What happened to oBikes?

Dock-less bikes are a controversial topic. On one hand, they offer impressive flexibility, payment though an app and limitless places to leave them and find them when you need a ride. On the other hand, they have been thrown into rivers and found hanging in trees, a community response that rejects an idea which sounds good on paper: dock-less, app-enabled, healthy transport.

An oBike lies buckled on the ground amongst ample docking bays, while graffitied characters look on. An oBike lies buckled on the ground amongst ample docking bays, while graffitied characters look on.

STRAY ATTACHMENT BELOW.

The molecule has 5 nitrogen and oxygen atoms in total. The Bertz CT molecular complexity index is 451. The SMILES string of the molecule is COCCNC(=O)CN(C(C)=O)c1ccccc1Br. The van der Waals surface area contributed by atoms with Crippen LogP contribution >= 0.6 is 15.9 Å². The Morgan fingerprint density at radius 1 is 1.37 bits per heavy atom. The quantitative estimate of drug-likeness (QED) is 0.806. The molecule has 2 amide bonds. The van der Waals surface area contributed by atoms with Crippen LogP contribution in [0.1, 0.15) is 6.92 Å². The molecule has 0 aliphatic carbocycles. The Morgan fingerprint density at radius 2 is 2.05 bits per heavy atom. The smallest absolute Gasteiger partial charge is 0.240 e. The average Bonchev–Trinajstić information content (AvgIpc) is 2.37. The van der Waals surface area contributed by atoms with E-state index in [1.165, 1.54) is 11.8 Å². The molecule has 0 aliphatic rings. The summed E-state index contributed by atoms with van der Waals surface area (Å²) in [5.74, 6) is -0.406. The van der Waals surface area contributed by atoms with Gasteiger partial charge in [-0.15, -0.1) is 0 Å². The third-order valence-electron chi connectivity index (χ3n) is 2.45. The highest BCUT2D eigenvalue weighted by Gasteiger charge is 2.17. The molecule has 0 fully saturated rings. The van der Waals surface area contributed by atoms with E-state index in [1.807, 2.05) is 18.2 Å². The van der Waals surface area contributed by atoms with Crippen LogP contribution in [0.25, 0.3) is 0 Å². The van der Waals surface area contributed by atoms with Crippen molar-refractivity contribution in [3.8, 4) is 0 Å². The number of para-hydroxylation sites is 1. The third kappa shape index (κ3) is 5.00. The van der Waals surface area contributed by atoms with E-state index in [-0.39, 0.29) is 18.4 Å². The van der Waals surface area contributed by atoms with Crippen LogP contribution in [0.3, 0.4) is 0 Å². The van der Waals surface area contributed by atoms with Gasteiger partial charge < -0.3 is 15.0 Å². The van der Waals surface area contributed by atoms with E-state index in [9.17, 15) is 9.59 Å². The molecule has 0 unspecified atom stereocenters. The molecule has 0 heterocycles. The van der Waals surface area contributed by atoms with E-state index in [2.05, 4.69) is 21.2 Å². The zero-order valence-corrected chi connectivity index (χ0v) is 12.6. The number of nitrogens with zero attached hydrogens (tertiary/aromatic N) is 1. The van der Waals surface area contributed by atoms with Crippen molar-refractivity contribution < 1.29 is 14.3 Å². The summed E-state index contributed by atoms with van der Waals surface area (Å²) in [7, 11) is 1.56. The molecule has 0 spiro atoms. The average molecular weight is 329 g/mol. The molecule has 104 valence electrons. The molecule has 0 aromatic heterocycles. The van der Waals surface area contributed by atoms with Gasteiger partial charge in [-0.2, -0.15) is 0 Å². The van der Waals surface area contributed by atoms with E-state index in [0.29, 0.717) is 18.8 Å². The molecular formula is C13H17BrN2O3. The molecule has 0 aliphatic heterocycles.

I read that companies like oBike can face significant fines if their bikes are found blocking roads or abandoned. So it’s not surprising that the company is giving up on a number of major cities including Melbourne, Adelaide and Singapore to name a few.

Yet docked bikes succeed. Why is that? Maybe we find docked bikes visually appealing when they are neatly lined up, affording them an authority which secures their survival in our concrete jungles. While we interpret the yellow bicycles with no perceived home as chaos, breaking the social order by not conforming to the rule that a shared bike should be returned to it’s sign-posted home.

So if this is right and we want innovative app-driven ideas to thrive in our cities, it seems we need rules and signposts to succeed.

Update: For additional reading there’s a detailed article calling out more environmental conditions on The Conversation

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